Posts Tagged: postmodern

Stylistically Tortuous

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If you can grope your way through late James, you’ll find you have moved out of the Victorian era into the modern and, beyond that, into what we have come to refer to as the postmodern.

Over at the Smart Set, Paula Marantz Cohen makes the argument that the difficult, late-period Henry James was “too modern to be a modernist,” that the stylized difficulty, themes, and indeterminacy make James’s late period one of proto-postmodernism.

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INGLEWOOD, CA - FEBRUARY 19: Prince performs live at the Fabulous Forum on February 19, 1985 in Inglewood, California. (Photo by Michael Ochs Archives/Getty Images) Prince Live In LA    
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Swinging Modern Sounds #73: Prince Rogers Nelson, Guitar Player: A Symposium

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I started thinking about additional, more slantwise ways we might talk about his legacy. What if I organized a bunch of guitar players? ...more

Daniel Felsenfeld | Rumpus Music

A Year In The Life #3: Premiere Perseveration

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I once, years ago, sat next to a colleague at a premiere, and as the lights dimmed I whispered, “Why do I do this to myself?” And yet, I persist. ...more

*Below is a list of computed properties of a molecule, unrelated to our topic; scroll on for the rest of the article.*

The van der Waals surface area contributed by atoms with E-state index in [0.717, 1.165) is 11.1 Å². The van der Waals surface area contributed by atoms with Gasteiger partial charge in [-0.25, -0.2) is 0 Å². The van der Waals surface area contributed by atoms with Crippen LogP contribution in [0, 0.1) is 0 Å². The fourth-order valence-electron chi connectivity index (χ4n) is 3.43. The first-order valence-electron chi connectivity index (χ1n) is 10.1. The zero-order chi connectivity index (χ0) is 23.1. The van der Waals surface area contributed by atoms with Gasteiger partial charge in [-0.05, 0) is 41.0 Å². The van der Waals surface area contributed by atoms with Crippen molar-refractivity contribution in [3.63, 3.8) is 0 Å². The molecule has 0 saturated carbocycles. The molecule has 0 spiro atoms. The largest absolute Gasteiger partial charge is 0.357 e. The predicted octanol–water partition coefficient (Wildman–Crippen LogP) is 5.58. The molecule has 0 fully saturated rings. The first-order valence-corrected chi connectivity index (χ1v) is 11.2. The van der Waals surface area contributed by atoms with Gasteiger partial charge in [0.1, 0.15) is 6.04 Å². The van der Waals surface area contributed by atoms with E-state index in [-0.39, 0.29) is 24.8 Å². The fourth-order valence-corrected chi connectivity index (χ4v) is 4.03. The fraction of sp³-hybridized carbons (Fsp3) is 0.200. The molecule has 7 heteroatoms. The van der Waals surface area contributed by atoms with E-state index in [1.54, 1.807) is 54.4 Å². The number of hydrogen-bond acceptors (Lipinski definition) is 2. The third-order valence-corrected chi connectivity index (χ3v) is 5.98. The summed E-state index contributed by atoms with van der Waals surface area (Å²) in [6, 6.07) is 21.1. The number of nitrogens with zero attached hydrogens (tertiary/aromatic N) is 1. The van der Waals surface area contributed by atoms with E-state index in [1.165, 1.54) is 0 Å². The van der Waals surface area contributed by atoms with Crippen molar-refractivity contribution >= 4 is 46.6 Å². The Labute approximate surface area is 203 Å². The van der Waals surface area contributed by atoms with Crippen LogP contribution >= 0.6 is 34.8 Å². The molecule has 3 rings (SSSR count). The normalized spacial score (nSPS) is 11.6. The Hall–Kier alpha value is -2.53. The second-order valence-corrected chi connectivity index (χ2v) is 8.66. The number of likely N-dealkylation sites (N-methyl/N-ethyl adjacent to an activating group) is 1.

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The Saturday Rumpus Review: Carol

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Carol is a powerful woman with enviable self-knowledge, effortlessly creating an erotic, sensual ideal of herself as a covert spectacle for queer midcentury women. ...more

Irony Genius Vs. Realism Hero

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If Franzen is our genius realist, and DFW our genius postmodernist — how might they meld irony and sincerity?

In an excerpt over at Salon from his new book, Keep It Fake: Inventing an Authentic Life, Eric G. Wilson talks irony, realism, postmodernism, David Foster Wallace, and Jonathan Franzen.

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Lighten Up

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Paul Thomas Anderson’s Inherent Vice is a light neo-noir comedy, just like the Pynchon novel that inspired it. Despite our eagerness to overanalyze film adaptations of complicated books, Katie Kilkenny warns us not to take this one too seriously:

Inherent Vice inherently rewards only half-serious analysis… Semiotics nerds, who so love Pynchon, might call the effort a fitting moment when a familiar signifier (Paul Thomas Anderson) doesn’t necessarily line up with an agreed-upon signified (deep masterpiece) and creates a feeling of postmodern unease.

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